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Also known as: EPO
Formal name: Erythropoietin

At a Glance

Why Get Tested?

Either to help differentiate between polycythaemia vera and secondary polycythaemia or to help differentiate between different types of anaemia and to determine whether the amount of erythropoietin being produced is appropriate for the level of anaemia present

When to Get Tested?

If a patient has an elevated red blood cell count or an anaemia that the doctor suspects may be caused by decreased red blood cell production

Sample Required?

A blood sample drawn from a vein in your arm

The Test Sample

What is being tested?

This test measures the amount of erythropoietin in the blood. Erythropoietin is a hormone produced primarily by the kidneys. It is created and released into the bloodstream in response to low oxygen levels. Erythropoietin is carried to the bone marrow, where it works to stimulate stem cells to become red blood cells (RBCs). RBCs contain haemoglobin, a protein that carries oxygen throughout the body. Normal RBCs have a lifespan of about 120 days and are usually similar in size and shape.

The body has a dynamic feedback system that attempts to maintain a relatively stable number of RBCs. If there are too few produced or too many lost (through bleeding) or destroyed (haemolysis), or if the RBCs are abnormal (in shape, size or function of haemoglobin) then the patient will become anaemic and their ability to transport oxygen will diminish. Normal red blood cell production relies on the functional ability of the bone marrow, on an adequate supply of iron and nutrients such as vitamin B12 and folate and on an appropriate concentration of and response to erythropoietin.

The amount of erythropoietin released depends upon the severity of the hypoxia and the ability of the kidneys to produce it. The hormone is active for a short period of time and then eliminated from the body in the urine. Increased production and release of erythropoietin continues to occur until oxygen levels in the blood rise to normal or near normal concentrations, then production falls. However, if the kidneys are damaged and/or unable to keep up with the demand for erythropoietin, or if the patient's bone marrow is unable to respond to the stimulation (such as may occur with a bone marrow disorder), then the patient may become increasingly anaemic.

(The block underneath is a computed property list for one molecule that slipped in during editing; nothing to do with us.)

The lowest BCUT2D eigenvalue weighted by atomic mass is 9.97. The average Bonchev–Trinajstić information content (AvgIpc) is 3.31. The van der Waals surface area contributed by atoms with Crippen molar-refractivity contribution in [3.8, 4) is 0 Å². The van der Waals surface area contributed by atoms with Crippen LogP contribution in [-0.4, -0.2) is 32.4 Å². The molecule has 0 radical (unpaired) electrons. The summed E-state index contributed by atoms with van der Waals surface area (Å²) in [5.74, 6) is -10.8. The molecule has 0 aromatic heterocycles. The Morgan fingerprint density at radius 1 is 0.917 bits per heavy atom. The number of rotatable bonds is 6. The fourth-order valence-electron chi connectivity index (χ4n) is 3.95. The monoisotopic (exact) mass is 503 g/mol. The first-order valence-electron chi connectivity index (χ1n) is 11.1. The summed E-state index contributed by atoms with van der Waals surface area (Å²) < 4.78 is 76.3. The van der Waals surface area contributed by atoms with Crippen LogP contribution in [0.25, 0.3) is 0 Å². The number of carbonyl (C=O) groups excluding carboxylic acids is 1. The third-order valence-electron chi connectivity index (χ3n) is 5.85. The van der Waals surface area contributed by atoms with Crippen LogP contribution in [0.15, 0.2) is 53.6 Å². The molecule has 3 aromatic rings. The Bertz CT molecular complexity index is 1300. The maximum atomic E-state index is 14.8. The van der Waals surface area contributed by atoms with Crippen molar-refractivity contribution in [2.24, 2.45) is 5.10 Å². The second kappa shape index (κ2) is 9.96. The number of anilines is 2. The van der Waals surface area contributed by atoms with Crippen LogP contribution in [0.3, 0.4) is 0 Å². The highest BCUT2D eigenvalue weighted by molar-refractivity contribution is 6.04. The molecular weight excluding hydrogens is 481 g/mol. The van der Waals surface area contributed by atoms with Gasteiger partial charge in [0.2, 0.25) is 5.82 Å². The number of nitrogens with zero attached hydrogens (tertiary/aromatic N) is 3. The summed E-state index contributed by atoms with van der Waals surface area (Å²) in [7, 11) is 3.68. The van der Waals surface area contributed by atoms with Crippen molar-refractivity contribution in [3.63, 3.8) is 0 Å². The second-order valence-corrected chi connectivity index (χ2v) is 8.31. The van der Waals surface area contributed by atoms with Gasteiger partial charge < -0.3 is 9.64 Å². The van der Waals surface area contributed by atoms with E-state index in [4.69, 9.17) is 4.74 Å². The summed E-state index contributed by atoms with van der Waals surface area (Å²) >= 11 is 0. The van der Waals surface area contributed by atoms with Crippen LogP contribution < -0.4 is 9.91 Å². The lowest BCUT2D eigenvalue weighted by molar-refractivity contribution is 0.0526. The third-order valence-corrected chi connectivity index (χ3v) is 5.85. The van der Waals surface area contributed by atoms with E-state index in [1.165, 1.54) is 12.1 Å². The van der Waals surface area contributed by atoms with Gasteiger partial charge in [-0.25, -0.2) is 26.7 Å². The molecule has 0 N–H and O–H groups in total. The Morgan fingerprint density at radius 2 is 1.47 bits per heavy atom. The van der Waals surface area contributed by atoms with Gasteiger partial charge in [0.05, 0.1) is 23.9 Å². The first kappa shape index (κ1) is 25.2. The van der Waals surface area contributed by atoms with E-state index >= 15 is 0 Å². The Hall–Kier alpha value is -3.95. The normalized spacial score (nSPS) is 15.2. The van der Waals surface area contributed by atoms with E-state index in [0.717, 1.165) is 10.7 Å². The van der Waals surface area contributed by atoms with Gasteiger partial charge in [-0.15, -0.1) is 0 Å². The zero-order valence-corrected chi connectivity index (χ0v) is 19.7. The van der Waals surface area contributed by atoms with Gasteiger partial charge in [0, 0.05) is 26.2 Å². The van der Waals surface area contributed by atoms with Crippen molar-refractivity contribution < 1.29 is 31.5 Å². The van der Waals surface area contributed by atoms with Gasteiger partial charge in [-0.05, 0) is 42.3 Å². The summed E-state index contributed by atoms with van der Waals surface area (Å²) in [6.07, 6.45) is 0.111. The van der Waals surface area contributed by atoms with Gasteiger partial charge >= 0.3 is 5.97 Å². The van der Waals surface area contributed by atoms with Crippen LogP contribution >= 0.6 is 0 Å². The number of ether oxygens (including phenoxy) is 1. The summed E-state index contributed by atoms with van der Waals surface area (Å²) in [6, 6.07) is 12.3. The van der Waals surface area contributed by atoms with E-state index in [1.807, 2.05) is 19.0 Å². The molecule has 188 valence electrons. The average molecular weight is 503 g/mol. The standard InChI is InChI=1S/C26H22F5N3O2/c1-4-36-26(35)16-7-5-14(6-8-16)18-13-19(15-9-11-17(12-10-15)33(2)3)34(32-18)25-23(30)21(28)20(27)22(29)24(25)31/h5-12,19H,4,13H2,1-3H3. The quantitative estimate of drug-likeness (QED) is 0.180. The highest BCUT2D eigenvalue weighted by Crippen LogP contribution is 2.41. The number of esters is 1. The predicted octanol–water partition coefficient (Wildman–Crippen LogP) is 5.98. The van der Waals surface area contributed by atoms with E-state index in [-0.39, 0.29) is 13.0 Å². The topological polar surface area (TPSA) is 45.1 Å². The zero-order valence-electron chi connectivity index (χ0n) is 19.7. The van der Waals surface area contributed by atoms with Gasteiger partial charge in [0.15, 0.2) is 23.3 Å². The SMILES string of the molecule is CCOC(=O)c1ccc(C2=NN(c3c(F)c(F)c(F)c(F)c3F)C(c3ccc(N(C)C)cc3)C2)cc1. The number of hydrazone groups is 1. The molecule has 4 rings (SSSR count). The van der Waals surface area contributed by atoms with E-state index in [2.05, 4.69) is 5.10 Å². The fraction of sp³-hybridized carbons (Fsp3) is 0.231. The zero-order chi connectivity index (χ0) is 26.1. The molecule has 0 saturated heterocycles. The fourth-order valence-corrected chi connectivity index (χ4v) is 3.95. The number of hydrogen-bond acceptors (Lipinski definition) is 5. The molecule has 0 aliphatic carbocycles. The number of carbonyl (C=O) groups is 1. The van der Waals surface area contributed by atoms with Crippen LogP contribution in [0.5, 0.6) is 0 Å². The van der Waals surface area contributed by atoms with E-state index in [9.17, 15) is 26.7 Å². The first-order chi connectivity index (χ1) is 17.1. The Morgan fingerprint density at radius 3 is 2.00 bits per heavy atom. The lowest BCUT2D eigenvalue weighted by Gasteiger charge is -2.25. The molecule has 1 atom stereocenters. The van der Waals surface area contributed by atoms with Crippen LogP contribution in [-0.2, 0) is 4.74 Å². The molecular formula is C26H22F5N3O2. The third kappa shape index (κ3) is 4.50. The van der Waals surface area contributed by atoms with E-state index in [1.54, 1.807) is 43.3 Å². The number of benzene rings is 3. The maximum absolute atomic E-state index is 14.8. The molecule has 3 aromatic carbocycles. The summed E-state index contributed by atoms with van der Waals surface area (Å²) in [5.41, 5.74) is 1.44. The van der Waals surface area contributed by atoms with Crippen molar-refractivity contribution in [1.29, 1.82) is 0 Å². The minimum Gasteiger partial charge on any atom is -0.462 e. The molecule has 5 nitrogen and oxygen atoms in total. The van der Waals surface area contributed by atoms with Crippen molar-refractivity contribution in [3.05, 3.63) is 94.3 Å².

If there is too much erythropoietin produced, such as may occur with some benign or malignant kidney tumours and with a variety of other cancers, too many RBCs may be produced (polycythaemia). This can lead to an increase in the volume of the blood in circulation, an increase in the blood's viscosity and to hypertension.

In one type of polycythaemia, called polycythaemia vera, the excessive production of red cells occurs independently of erythropoietin levels. In these patients the erythropoietin level may be quite low. In patients with other forms of excessive red blood cell production the erythropoietin level is high.

How is the sample collected for testing?

A blood sample is obtained by inserting a needle into a vein in the arm.

The Test

Common Questions

Ask a Laboratory Scientist

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NOTE: This article is based on research that utilizes the sources cited here as well as the collective experience of the Lab Tests Online Editorial Review Board. This article is periodically reviewed by the Editorial Board and may be updated as a result of the review. Any new sources cited will be added to the list and distinguished from the original sources used.